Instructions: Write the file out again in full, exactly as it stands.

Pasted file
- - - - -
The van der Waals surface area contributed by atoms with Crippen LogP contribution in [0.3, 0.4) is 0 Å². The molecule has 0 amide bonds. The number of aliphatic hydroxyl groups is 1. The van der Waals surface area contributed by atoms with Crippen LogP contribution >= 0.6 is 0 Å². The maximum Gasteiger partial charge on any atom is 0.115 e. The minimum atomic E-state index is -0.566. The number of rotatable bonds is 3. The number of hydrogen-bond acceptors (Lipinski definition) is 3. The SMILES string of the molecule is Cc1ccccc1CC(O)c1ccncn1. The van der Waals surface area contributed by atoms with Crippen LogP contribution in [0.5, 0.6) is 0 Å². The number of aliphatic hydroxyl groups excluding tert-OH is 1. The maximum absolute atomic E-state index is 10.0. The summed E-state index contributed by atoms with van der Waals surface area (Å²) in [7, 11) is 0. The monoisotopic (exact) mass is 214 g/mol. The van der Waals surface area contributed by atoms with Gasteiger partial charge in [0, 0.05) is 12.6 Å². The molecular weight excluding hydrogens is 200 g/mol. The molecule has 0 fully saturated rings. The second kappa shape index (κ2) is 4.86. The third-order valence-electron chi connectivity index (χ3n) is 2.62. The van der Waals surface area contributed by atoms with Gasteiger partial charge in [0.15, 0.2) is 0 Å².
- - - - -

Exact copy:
The van der Waals surface area contributed by atoms with Crippen LogP contribution in [0.3, 0.4) is 0 Å². The molecule has 0 amide bonds. The number of aliphatic hydroxyl groups is 1. The van der Waals surface area contributed by atoms with Crippen LogP contribution >= 0.6 is 0 Å². The maximum Gasteiger partial charge on any atom is 0.115 e. The minimum atomic E-state index is -0.566. The number of rotatable bonds is 3. The number of hydrogen-bond acceptors (Lipinski definition) is 3. The SMILES string of the molecule is Cc1ccccc1CC(O)c1ccncn1. The van der Waals surface area contributed by atoms with Crippen LogP contribution in [0.5, 0.6) is 0 Å². The number of aliphatic hydroxyl groups excluding tert-OH is 1. The maximum absolute atomic E-state index is 10.0. The summed E-state index contributed by atoms with van der Waals surface area (Å²) in [7, 11) is 0. The monoisotopic (exact) mass is 214 g/mol. The van der Waals surface area contributed by atoms with Gasteiger partial charge in [0, 0.05) is 12.6 Å². The molecular weight excluding hydrogens is 200 g/mol. The molecule has 0 fully saturated rings. The second kappa shape index (κ2) is 4.86. The third-order valence-electron chi connectivity index (χ3n) is 2.62. The van der Waals surface area contributed by atoms with Gasteiger partial charge in [0.15, 0.2) is 0 Å².